• New 4K digital master, approved by director Bong Joon Ho and director of photography Hong Kyung Pyo, with Dolby Atmos soundtrack on the Bluray
• New audio commentary featuring Bong and critic Tony Rayns
• Black-and-white version of the film with a new introduction by Bong, and Dolby Atmos soundtrack on the Bluray
• New conversation between Bong and critic Darcy Paquet
• New interviews with Hong, production designer Lee Ha Jun, and editor Yang Jinmo
• New program about the New Korean Cinema movement featuring Bong and filmmaker Park Chan Wook (Oldboy)
• Cannes Film Festival press conference from 2019 featuring Bong and members of the cast
• Master class featuring Bong from the 2019 Lumière Festival in Lyon, France
• Storyboard comparison
• Trailers
• PLUS: An essay by critic Inkoo Kang
2019 • 131 minutes • Color • Dolby Atmos/5.1 surround • In Korean with English subtitles • 2.39:1 aspect ratio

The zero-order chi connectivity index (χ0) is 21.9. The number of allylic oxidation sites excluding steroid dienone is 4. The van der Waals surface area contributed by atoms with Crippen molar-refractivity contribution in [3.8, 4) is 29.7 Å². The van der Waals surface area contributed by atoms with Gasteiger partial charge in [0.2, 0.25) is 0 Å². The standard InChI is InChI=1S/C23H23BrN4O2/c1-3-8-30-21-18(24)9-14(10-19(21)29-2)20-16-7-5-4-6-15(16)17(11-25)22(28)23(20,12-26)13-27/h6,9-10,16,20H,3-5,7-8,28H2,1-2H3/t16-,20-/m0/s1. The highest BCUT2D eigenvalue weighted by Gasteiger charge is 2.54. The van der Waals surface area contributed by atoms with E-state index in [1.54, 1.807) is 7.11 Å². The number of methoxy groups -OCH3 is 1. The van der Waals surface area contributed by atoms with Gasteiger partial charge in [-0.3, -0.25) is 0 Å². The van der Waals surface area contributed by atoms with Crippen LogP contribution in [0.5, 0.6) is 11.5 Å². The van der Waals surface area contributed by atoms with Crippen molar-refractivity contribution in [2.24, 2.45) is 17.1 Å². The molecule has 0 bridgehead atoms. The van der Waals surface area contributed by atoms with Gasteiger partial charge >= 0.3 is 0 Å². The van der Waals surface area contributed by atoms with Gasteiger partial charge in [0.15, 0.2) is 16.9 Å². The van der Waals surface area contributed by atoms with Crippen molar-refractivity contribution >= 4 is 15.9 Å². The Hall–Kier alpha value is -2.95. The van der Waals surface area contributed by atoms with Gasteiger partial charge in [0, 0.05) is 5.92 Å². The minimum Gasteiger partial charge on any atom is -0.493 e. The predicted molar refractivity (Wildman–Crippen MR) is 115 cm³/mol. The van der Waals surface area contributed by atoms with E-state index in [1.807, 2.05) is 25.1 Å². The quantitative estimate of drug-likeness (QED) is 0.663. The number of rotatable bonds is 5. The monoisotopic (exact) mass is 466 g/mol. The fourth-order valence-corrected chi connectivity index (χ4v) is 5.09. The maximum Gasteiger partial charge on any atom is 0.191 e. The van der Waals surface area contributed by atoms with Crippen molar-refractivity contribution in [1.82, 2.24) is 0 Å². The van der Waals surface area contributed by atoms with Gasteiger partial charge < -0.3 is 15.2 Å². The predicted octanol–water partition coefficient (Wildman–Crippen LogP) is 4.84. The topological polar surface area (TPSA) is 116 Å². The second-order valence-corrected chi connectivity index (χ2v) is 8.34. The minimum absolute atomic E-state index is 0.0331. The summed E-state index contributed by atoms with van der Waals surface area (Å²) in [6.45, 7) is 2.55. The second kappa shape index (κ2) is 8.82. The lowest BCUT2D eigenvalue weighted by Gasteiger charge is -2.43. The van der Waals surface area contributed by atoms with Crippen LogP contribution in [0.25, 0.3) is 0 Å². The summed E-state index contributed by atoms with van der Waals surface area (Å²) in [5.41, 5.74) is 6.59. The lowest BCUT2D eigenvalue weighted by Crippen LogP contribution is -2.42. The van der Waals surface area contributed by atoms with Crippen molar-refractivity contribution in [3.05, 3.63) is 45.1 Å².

Which Criterion release are you most excited about?



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Written by Clayton Davis

Clayton Davis is the esteemed Editor and Owner of Born in Bronx, NY to a Puerto Rican mother and Black father, he’s been criticizing film and television for over a decade. Clayton is a member of the Broadcast Film Critics Association where he votes and attends the kick off to the awards season, the Critics Choice Awards. He also founded the Latino Entertainment Journalists Association, the first Latino-based critics’ organization in the United States. He’s also an active member of the African-American Film Critics Association, New York Film Critics Online, International Press Academy, Black Reel Awards, and the Broadcast Television Journalists Association. Clayton has been quoted and appeared in various outlets that include The New York Times,, Variety, Deadline, Los Angeles Times, FOX 5, Bloomberg Television, AOL, Huffington Post, Bloomberg Radio, The Wrap, Slash Film, and the Hollywood Reporter.